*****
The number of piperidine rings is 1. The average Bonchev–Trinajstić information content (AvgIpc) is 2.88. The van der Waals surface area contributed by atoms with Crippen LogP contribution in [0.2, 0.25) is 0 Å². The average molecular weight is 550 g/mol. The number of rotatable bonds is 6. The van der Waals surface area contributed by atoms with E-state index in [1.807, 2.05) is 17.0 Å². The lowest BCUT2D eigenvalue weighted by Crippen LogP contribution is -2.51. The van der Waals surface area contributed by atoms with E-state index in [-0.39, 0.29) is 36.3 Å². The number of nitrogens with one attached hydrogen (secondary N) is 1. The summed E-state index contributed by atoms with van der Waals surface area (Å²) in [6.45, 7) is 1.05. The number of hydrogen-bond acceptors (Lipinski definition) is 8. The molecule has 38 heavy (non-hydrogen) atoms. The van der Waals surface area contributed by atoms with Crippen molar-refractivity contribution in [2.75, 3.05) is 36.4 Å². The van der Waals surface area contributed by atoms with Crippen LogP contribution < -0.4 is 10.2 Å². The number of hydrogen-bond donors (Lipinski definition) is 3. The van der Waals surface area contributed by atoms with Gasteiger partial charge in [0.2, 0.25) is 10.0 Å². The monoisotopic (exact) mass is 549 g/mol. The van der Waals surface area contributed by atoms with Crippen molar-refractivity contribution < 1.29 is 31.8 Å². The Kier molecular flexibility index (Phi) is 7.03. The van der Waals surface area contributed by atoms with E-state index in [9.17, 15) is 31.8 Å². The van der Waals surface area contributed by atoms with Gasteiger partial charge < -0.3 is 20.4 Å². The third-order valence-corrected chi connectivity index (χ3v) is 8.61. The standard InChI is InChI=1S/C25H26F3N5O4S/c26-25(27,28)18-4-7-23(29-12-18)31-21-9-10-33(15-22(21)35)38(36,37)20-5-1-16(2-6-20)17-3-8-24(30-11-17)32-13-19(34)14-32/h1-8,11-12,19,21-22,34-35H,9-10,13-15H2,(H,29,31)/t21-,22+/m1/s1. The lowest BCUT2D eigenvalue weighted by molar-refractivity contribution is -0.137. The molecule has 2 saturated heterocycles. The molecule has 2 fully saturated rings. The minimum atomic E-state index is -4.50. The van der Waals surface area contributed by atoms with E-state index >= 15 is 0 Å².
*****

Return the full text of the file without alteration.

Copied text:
The number of piperidine rings is 1. The average Bonchev–Trinajstić information content (AvgIpc) is 2.88. The van der Waals surface area contributed by atoms with Crippen LogP contribution in [0.2, 0.25) is 0 Å². The average molecular weight is 550 g/mol. The number of rotatable bonds is 6. The van der Waals surface area contributed by atoms with E-state index in [1.807, 2.05) is 17.0 Å². The lowest BCUT2D eigenvalue weighted by Crippen LogP contribution is -2.51. The van der Waals surface area contributed by atoms with E-state index in [-0.39, 0.29) is 36.3 Å². The number of nitrogens with one attached hydrogen (secondary N) is 1. The summed E-state index contributed by atoms with van der Waals surface area (Å²) in [6.45, 7) is 1.05. The number of hydrogen-bond acceptors (Lipinski definition) is 8. The molecule has 38 heavy (non-hydrogen) atoms. The van der Waals surface area contributed by atoms with Crippen molar-refractivity contribution in [2.75, 3.05) is 36.4 Å². The van der Waals surface area contributed by atoms with Crippen LogP contribution < -0.4 is 10.2 Å². The number of hydrogen-bond donors (Lipinski definition) is 3. The van der Waals surface area contributed by atoms with Gasteiger partial charge in [0.2, 0.25) is 10.0 Å². The monoisotopic (exact) mass is 549 g/mol. The van der Waals surface area contributed by atoms with Crippen molar-refractivity contribution < 1.29 is 31.8 Å². The Kier molecular flexibility index (Phi) is 7.03. The van der Waals surface area contributed by atoms with E-state index in [9.17, 15) is 31.8 Å². The van der Waals surface area contributed by atoms with Gasteiger partial charge < -0.3 is 20.4 Å². The third-order valence-corrected chi connectivity index (χ3v) is 8.61. The standard InChI is InChI=1S/C25H26F3N5O4S/c26-25(27,28)18-4-7-23(29-12-18)31-21-9-10-33(15-22(21)35)38(36,37)20-5-1-16(2-6-20)17-3-8-24(30-11-17)32-13-19(34)14-32/h1-8,11-12,19,21-22,34-35H,9-10,13-15H2,(H,29,31)/t21-,22+/m1/s1. The lowest BCUT2D eigenvalue weighted by molar-refractivity contribution is -0.137. The molecule has 2 saturated heterocycles. The molecule has 2 fully saturated rings. The minimum atomic E-state index is -4.50. The van der Waals surface area contributed by atoms with E-state index >= 15 is 0 Å².